Review

Review

TV Review: 'The River'

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10

The last few seasons have seen a huge influx of genre TV shows, the likes of which the small screen hasn't seen since The X-Files hit it big in the early 1990s. Of course, The X-Files brought with it a slew of sci-fi, thrillers, and "geek" shows of questionable quality. This new crop of genre shows as brought us a selection of truly fantastic shows, including The Walking Dead, True Blood, Dexter, Being Human, The Vampire Diaries, and Fringe - just to name a few. Well, add The River to the list.

By now, I am sure that you are familiar with the plot. A renown naturalist and TV host, Emmet Cole, spent over 20 years traveling the world with his wife and son. He went on his last expedition without his family or his producer - and never returned. After missing in the Amazon for six months, Cole is declared dead. Weeks later, his emergency beacon suddenly goes off, and his wife Tess is convinced Emmet is still alive. Emmet's network and long-time producer offer to pay for Tess's entire search expedition - assuming they can record every minute of it, and Cole's estranged son joins in the search.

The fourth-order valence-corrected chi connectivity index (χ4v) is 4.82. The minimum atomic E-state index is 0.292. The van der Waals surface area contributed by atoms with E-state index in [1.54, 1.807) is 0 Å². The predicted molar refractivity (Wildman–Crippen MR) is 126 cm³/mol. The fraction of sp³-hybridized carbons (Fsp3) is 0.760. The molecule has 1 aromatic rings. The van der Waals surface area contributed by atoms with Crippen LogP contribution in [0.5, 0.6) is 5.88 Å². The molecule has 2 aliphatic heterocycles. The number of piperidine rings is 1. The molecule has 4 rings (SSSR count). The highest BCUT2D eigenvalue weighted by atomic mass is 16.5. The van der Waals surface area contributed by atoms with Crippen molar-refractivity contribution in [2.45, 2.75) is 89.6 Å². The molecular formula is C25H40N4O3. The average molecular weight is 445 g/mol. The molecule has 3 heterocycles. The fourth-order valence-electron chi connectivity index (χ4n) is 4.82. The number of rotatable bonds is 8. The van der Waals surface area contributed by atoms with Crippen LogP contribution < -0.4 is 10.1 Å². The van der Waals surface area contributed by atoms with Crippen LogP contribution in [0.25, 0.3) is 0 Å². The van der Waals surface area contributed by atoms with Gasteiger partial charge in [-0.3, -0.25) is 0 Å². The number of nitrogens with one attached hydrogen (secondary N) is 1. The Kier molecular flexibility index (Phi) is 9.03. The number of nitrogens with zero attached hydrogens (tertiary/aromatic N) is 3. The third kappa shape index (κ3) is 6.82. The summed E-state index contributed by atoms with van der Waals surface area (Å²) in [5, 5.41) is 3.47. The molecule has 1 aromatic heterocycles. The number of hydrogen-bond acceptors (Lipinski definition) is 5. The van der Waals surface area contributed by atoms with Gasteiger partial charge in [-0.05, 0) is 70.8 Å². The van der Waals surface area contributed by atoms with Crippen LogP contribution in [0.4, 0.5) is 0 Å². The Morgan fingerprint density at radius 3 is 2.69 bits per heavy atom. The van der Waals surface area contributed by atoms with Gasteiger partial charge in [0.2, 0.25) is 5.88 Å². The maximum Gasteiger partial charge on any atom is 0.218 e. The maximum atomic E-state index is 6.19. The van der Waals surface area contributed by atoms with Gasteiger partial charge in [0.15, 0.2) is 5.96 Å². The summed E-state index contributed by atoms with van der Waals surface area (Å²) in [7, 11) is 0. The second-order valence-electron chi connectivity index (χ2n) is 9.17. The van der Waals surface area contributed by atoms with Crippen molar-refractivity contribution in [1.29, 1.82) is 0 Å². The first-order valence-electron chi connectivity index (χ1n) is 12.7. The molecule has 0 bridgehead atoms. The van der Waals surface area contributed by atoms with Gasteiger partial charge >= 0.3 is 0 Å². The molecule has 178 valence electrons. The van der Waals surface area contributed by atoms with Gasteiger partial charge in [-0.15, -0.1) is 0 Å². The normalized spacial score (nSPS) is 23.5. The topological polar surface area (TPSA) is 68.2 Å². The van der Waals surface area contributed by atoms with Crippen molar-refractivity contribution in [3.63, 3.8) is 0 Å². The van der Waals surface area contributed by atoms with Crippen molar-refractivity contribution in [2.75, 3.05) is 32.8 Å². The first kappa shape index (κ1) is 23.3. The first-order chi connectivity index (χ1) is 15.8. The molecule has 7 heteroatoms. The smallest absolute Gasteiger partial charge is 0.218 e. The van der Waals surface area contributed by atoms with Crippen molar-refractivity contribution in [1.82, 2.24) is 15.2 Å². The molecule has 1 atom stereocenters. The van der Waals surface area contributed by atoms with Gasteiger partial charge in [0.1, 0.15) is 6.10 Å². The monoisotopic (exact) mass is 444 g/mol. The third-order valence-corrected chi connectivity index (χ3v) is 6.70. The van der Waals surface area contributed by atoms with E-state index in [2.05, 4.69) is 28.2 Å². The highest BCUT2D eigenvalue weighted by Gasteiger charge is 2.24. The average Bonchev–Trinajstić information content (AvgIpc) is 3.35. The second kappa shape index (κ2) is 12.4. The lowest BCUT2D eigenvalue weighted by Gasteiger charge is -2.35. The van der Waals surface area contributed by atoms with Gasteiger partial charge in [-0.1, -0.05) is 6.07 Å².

This setup offers the perfect conceit for executive producer Oren Peli's signature found-footage style. Using a mixture of hand-held Stedi-Cam, locked-off interview shots, and surveillance cameras mounted to the boat, you get that documentary-style with a minimum of shaky footage. Don't get me wrong; you still get handheld scenes while running through the jungle or getting "attacked" by something. But these vomit-inducing scenes are few and far between.

The show wastes no time getting to the good stuff. The first "scare" comes twenty minutes into the first episode. Most horror shows on TV right now accentuate a variety of aspects of horror, without actually scaring. Dexter focuses on the ordinariness of evil. True Blood goes with the gore. American Horror Story is pure shock value. Supernatural is a blend of action and humor. But The River is actually going for scares - and it succeeds. Episode two is where the creepiness really sets in, giving even me, the hardened horror addict, a slight chill. This episode uses conventionally scary imagery backed up with anthropological accuracy. The idea is that Cole was looking for "real" magic, so it is likely that more of these real-and-scary tribal customs will be woven throughout. 

The cast is genuine, obviously cast for their talent and their chemistry over name recognition. Bruce Greenwood (Star Trek, Super 8), Joe Anderson (The Crazies, The Grey), Leslie Hope (24), Eloise Mumford (Lone Star), and Paul Blackthorne (The Gates, Special) may not ring any bells, but you have surely seen their faces. They handle their Amazonian setting (actually Puerto Rico for the pilot episode and Hawaii for the remainder) like champs. The cinematographers handle this scenery just as well, making the jungle scenery both lush and foreboding.

Verdict? This is a must-watch series, and is one of my favorites of the 2011-2012 season.

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